The amount of digital information is also increasing at an incredible rate. For example, in 2014 a study found that the amount of information in the digital universe would fill a stack of iPad Air tablets reaching 2/3 of the way to the moon and that by 2020, there will be 6.6 stacks.
If you become incapacitated, your agent in a power of attorney will likely require at least some access to your digital information, including passwords and user IDs. And if you pass away your executor will definitely require that information in order to carry out the fiduciary duties expected of an executor.
Although some sites allow you to name someone to have control of your account when you die (Facebook, for example), the best way to ensure that what happens toyour digital information and accounts is what you want to happen is to inventory your digital information such as accounts, passwords, user IDs, etc. Leave that information accessible to an agent in case of incapacitation and to your executor in the event you pass away.
If you have too many passwords and IDs for a list or to remember, there are a number of password managers such as Dashlane, Last Pass and Sticky Password that allow you to store all your passwords and gain access to all of them with one master password. This is especially effective when you create new accounts as these password managers will ask you if you want to store the password and user ID while or after you’ve created a new account. I use one of these and when I first signed up I believed I had in the range of 30-40 accounts that needed passwords and user IDs. Then I had 73. Now have over 100.
Planning is the easiest way to pass on your valuable and sentimental digital assets. Attorney David J. Maldonado focuses on two areas: guiding families on the best path to having their affairs in order and leading startup and growing businesses to success with a solid legal foundation. A lawyer and businessman for almost three decades, I stand ready to assist you today by helping you turn “I’ve been meaning to do that…” into “I did it.” Families and business owners call today, 713-880-3329. www.maldonadolawyer.com.
Does Santa Claus have a Will and Pet Trusts?
YOU BET HE DOES. Santa and Mrs. Claus are the ultimate planners, no? Each year they receive billions of gift requests and not only must they keep track of them, but also they have to deliver the gifts. On time, every time. So, some time ago, the Clauses made out wills and established independent Pet Trusts to protect their loved ones and their reindeer—The Rudolph the Reindeer Pet Trust, the Comet Pet Trust, the Vixen Pet Trust, etc. In fact, Santa says: “Ho, ho, ho! Wills, powers of attorney, advance directives and especially Pet Trusts, make the perfect holiday gifts for your loved ones—furry or not.”
Santa took time out to chat during his yuletide preparations and here are Santa’s Top 10 reasons why the holiday season is the perfect time to go from “I’ve been meaning to do that” to “I did it”. Time to get your wills, pet trusts and other estate documents done. Do it for your pets!
1. Wills provide peace of mind for you and yours. They provide your direction on what should happen with your property when you depart us. However, a will alone is not enough to take care of your pets. That’s why Pet Trusts exist and the holidays remind us how important our pets are to our families.
2. Pet trusts provide continuing care for dearly beloved reindeer and other pets.
3. Pet trusts set out detailed instructions from the pet’s owner to the trustee the owner names, on how Donner and Blitzen and Taco the Cat and Lucy the dog should be cared for.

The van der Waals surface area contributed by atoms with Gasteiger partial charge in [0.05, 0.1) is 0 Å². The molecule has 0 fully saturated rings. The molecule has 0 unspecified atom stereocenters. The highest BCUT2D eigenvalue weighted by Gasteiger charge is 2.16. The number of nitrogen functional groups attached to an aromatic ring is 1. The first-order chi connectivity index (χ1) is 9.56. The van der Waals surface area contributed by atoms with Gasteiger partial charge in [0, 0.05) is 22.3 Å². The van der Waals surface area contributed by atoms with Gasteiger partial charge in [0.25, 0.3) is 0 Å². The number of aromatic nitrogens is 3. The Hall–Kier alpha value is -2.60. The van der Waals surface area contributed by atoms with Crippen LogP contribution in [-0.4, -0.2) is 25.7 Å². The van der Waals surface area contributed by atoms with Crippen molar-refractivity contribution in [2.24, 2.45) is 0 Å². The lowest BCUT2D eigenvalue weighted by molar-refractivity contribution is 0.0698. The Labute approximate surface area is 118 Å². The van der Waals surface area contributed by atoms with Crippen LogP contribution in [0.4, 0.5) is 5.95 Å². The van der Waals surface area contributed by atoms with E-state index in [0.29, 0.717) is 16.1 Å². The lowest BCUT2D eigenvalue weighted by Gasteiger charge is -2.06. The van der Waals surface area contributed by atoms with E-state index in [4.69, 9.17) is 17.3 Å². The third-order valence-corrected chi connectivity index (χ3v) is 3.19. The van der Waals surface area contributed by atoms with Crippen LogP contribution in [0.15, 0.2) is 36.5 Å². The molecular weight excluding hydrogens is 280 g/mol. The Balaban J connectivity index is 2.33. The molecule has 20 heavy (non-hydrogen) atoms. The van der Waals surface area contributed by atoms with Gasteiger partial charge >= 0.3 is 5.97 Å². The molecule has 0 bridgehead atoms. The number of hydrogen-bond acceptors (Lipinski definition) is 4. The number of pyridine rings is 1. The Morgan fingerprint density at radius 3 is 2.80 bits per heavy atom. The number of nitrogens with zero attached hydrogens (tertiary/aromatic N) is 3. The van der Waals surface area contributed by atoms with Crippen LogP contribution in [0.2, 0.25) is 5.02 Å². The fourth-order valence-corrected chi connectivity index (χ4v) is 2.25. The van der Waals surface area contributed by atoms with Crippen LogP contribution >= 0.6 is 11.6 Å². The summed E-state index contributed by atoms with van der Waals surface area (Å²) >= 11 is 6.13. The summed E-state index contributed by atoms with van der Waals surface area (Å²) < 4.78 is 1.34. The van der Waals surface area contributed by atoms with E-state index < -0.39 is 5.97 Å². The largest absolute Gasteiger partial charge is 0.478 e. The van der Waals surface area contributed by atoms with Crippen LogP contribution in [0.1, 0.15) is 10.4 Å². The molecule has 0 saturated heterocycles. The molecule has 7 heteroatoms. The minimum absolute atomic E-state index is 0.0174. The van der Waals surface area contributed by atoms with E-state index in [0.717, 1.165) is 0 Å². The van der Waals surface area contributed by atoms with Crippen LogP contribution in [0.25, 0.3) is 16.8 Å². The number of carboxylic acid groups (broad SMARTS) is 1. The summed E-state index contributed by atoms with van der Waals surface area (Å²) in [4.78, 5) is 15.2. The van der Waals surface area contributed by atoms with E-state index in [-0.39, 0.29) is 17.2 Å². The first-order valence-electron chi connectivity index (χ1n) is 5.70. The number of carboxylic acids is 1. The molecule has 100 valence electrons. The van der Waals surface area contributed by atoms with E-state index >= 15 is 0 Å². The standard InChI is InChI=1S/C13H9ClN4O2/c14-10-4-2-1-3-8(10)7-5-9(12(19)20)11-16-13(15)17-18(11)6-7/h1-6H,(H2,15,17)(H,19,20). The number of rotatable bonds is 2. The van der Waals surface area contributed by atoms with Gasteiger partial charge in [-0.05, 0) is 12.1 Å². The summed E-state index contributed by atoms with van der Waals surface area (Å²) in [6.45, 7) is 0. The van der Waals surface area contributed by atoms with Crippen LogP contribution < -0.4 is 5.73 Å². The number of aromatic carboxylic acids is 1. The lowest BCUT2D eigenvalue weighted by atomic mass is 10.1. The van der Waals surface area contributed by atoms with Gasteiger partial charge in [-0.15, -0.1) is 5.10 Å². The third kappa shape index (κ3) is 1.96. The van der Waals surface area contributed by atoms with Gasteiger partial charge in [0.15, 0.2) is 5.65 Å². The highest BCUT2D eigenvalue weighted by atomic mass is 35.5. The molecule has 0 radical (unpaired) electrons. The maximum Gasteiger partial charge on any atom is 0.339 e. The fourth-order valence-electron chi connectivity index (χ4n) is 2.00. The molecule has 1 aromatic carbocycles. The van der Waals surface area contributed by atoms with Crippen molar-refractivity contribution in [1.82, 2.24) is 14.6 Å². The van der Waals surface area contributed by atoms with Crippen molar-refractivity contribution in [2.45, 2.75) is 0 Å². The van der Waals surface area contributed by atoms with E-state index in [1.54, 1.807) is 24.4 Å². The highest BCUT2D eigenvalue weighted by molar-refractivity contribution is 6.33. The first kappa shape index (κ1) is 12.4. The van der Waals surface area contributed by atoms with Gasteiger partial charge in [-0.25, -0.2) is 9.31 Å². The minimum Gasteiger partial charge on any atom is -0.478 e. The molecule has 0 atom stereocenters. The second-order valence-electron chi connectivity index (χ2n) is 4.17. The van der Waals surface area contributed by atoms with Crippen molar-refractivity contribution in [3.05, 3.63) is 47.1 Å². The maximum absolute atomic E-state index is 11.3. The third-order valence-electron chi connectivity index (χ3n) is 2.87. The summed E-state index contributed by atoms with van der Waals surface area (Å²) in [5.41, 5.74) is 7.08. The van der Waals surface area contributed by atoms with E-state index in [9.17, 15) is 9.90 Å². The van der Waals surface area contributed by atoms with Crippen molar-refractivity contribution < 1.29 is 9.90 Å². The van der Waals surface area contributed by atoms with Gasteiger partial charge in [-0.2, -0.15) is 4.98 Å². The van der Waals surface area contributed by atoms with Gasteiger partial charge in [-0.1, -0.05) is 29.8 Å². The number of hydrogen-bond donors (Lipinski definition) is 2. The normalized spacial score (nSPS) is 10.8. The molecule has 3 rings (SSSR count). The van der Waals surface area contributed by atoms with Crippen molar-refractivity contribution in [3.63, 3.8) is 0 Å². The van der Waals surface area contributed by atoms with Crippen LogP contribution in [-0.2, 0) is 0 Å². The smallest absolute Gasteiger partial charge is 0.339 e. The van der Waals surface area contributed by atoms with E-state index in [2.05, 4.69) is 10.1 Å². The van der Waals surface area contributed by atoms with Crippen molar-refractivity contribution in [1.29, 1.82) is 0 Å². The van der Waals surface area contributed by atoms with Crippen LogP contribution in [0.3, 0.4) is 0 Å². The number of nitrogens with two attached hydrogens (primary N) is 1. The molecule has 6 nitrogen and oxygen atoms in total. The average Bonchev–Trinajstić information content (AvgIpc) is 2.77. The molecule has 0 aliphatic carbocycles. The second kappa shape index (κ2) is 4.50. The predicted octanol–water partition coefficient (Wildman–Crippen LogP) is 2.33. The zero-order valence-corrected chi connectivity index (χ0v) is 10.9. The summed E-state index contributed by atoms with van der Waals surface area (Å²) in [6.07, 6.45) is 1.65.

4. A pet trust is effective during and after the owner’s death. No need to wait for the will to be read or for any will contests to be settled.
5. Distribution of funds for a pet’s care is controlled by a pet trust. The money can come from basically any source, including cash, a part of an insurance policy, a 401k or home sales proceeds.
6. A trust can dictate that pets who live together can be kept together. A HUGE factor for Santa’s reindeer!
7. You can include all present and future pets in a pet trust. So, in the event a new reindeer should come along (we’ll call her Wilona), she will be cared for.
8. A pet trustee can be an individual or an institution. ROBA (Reindeer Owners and Breeders Association), perhaps.
9. A pet trust can state that owner and pets stay together in the event of the owner’s incapacity. That is, Thomasina would accompany her owner to an appropriate nursing home.
10. Vixen prefers a specific shade of hoof polish and Prancer is vegan. Yes, you can be that specific in a pet trust.
Have a great holiday and superb happy new year! Call today—we’ll take you from the “I’ve been meaning to do that” group, to the elite “I did it” club. 713 880 3329.
Why Estate planning Is REALLY Important For Single Parents–6 Things Single Parents Should Think About:
1. Who should raise the children in the event of death or disability.
2. Who will manage the assets in the estate after the parent is gone.
3. Setting up a trust can ensure that the children are cared for in the manner the parent prefers and that the assets are managed appropriately.
4. How much money will be needed to allow the child to maintain their lifestyle and pay for college.
5. How should the children be raised and the assets be managed
6. Who should act under financial and medical powers of attorney for the children
Peace of Mind by Planning. Having your will, financial and medical powers of attorney and advance directives done now would be a meaningful holiday gift.
Call today to have the right documents done by end of year–throughout Texas. 713 880 3329.
No, actually. Chris Reid of Houston’s American Red Cross chapter has taught me that there are specific methods of giving to charities or non-profits that will best meet the intent of the giver. Here are 7 tips that will help you make the most of your charitable bequests:
1. Be Specific–a bequest “to my favorite charity” may work if it is well known which one that is. But if you’re charitable in your lifetime, chances are good that you are charitable to more than one group, making it difficult to determine which of those is your favorite.
2. Be Specific About The Ultimate Recipient–do you mean for it to go to the International Red Cross, the American National Red Cross or for the use of the local chapter (such as the Greater Houston Area or Dallas-Fort Worth Chapters)? Or maybe even a specific service line of the Red Cross (e.g., Disaster Relief or Service to the Armed Forces)? This matters because if you want a certain entity to receive a gift, it might not make it there right away after your death unless you are specific.